Punishing Boris Johnson risks ‘open warfare’ – UK

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There will be “open warfare” in the Conservative Party if Boris Johnson is severely disciplined over his burka comments, an MP has said.

Tory MP Andrew Bridgen, a supporter of Mr Johnson, issued the warning in the event the former foreign secretary is suspended in such a way that he cannot not take part in a future leadership contest.

But Mr Bridgen told the Sunday Express: “If Boris is suspended it will be open warfare in the Conservative Party.

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“If Theresa May dares engineer a leadership contest while Boris is suspended it will be World War Three.”

Tory MP Andrew Bridgen
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Tory MP Andrew Bridgen has leapt to the defence of his friend

His comments came as the Tories risked remaining engulfed in a row that is refusing to go away, despite the public appearing to reject any attempt to censure the Uxbridge MP.

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A ComRes survey for the Sunday Express found 53% opposed to punishing Mr Johnson, against 40% who said he should be disciplined.

The poll also found that 60% of those who responded believed rights to free speech were being weakened, compared to just 5% who said they were stronger.

LONDON, ENGLAND - MAY 17:  Jacob Rees-Mogg MP speaks during a 'Bruges Group' press conference at on May 17, 2016 in London, England. The event focused on the issues surrounding the European Arrest Warrant and how Britain would be, in the opinion of the speakers, better placed outside of the European Union.  (Photo by Dan Kitwood/Getty Images)
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Jacob Rees-Mogg says critics of Boris Johnson are jealous

It comes after a slim majority (48% to 45%) of people told a Sky Data poll it was not necessary for Mr Johnson to apologise.

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The ex-cabinet minister refused to comment as he arrived back in England from a holiday in Italy on Saturday night.

Speculation is mounting that he will respond in the weekly column he writes for The Daily Telegraph, in which the initial controversial comments were printed last week.



Burka ban protester Sabina








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‘The niqab is part of my identity’

The Brexiteer is under fire for claiming Muslim women wearing face veils look like “letterboxes” and “bank robbers” as he argued against any ban on burkas or niqabs of the type that has been brought in by some EU countries.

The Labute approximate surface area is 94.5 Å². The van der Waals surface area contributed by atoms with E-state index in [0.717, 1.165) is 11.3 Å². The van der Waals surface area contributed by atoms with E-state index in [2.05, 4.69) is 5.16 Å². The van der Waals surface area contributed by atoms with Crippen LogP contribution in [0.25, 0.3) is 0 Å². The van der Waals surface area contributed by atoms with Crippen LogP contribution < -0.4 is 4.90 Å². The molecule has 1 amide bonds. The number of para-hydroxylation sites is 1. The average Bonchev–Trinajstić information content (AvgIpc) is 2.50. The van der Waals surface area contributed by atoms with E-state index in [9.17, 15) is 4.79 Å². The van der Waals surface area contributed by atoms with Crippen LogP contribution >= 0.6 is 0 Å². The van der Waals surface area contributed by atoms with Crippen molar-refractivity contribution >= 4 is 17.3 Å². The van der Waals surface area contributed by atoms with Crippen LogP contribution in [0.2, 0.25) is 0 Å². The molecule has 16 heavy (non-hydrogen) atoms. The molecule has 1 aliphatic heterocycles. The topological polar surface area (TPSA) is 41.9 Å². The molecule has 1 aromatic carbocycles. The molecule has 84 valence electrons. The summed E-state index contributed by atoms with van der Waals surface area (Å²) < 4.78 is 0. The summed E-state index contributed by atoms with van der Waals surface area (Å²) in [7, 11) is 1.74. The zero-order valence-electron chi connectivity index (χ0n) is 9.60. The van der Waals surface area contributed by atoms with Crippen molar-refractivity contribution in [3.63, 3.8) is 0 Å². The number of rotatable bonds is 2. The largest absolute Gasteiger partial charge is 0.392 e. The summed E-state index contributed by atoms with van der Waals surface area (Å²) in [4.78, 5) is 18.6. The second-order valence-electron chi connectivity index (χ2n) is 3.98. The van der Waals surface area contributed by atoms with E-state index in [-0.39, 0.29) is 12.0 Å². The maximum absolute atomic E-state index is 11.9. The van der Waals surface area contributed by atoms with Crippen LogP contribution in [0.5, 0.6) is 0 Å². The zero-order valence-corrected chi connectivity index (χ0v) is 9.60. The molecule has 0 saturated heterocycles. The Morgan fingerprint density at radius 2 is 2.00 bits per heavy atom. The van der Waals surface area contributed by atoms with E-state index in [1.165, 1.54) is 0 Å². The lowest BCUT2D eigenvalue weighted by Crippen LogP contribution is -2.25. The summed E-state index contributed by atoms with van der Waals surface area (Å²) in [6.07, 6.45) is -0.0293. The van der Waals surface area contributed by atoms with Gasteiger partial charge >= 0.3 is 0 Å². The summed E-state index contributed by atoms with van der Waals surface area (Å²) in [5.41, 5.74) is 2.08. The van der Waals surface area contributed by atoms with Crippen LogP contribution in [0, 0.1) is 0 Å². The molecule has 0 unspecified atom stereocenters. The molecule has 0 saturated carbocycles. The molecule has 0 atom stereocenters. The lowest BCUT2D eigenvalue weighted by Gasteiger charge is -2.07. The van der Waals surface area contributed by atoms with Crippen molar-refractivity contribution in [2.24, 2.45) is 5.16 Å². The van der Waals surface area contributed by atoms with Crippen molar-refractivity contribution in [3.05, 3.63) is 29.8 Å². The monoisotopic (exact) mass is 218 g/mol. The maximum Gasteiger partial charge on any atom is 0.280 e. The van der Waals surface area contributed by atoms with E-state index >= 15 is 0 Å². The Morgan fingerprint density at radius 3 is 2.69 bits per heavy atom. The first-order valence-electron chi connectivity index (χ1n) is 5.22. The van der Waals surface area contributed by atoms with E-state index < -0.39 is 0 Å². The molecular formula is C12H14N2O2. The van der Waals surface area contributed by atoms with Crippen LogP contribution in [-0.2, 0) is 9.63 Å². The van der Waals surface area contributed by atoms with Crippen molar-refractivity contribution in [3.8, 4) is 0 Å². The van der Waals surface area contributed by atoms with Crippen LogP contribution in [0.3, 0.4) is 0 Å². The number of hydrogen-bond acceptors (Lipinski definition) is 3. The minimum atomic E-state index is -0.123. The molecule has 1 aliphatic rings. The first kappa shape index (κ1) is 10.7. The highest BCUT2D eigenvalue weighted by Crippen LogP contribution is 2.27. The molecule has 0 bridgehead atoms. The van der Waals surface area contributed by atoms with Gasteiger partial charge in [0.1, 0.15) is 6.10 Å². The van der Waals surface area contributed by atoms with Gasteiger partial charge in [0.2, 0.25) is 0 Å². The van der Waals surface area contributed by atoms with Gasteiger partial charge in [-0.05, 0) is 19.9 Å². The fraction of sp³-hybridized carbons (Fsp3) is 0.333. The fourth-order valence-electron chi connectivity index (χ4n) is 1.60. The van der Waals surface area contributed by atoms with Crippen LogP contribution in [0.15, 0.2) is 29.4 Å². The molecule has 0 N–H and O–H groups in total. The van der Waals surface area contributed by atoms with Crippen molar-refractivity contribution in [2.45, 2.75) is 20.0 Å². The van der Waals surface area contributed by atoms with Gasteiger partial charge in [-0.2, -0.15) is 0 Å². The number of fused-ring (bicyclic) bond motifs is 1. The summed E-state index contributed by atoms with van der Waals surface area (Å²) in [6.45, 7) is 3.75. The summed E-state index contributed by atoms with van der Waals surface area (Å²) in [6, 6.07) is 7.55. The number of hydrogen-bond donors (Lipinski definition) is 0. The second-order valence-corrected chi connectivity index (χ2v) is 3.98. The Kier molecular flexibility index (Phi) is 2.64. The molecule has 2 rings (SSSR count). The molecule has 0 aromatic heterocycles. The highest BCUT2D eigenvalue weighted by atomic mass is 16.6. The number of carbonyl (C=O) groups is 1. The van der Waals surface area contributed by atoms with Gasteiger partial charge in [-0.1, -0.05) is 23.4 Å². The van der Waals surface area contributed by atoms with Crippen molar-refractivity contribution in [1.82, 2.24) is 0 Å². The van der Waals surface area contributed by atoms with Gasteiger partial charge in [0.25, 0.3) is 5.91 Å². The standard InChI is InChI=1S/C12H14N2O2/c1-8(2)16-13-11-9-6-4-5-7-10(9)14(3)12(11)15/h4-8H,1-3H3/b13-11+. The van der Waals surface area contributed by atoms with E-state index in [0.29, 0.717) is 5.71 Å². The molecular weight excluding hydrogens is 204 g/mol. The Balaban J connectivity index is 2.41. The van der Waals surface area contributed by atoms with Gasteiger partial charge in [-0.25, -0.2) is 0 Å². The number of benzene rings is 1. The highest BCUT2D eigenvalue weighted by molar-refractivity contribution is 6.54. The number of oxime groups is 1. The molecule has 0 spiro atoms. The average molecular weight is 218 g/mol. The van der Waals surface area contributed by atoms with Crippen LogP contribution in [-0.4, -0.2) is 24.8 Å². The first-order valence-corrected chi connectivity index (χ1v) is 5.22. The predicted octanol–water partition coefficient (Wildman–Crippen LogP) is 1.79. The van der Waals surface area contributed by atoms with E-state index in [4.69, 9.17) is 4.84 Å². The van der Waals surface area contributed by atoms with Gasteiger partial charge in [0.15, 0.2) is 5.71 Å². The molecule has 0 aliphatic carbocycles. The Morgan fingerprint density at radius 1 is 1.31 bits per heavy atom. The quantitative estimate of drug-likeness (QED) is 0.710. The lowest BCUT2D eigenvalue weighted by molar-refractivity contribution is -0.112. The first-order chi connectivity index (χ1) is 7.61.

Conservative chair Brandon Lewis has instructed an independent panel to investigate Mr Johnson following complaints his comments breached the Tories’ code of conduct.

Fellow Leave campaigner Jacob Rees-Mogg claimed on Saturday that critics of Boris Johnson are jealous of his popularity and the investigation could be an attempt to undermine any future leadership bid.

A file picture of Stanley Johnson
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Stanley Johnson says his son Boris should have gone further and called for a ban

The ComRes poll found that Theresa May remained the preferred leader of the Conservatives among the public, by a margin of 26% to 24% opting for Boris Johnson, with 42% supporting “neither”.

Despite the threat of a split in the party over the issue, senior figures continued to speak out.

Mr Johnson’s own father Stanley Johnson, a former Conservative MP, was among those to defend his son, but said he should have called for a burka ban.



Nada Ummnour is a signatory to a letter sent to the Conservative Party chairman








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Johnson burka remarks ‘offensive and abusive’

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He said: “Yes, Boris used some colourful language. That’s called ‘freedom of speech’ or it was in my day.

“As a matter of fact, I would have liked him to have gone a bit further. Surely, there are circumstances where a ban or appropriate restrictions would be in order.”

David Wall, the secretary of the Midlands Industrial Council, the members of which give millions to the Conservatives every year, said the row was “an argument over relatively nothing”, and said Mr Johnson should not be disciplined.

But former close aide to David Cameron, Lord (Andrew) Cooper, accused Mr Johnson on Saturday of “casual racism” and “courting of fascism”.



Theresa May and Boris Johnson








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PM: Johnson should apologise for burka remarks

“He will advocate literally anything to play to the crowd of the moment. His career is a saga of moral emptiness and lies; pathetic, weak and needy; the opposite of strong,” Lord Cooper said.

And the Muslim Council of Britain (MCB) said on Saturday that Conservative MPs’ support for Boris Johnson over his comments comparing Muslim women in burkas to bank robbers had “shone a light on the underbelly of Islamophobia” within the party.

Far-right US activist Steve Bannon, who contacted Mr Johnson during a recent visit to Britain, advised his fellow EU opponent not to “bow at the altar of political correctness” by apologising.

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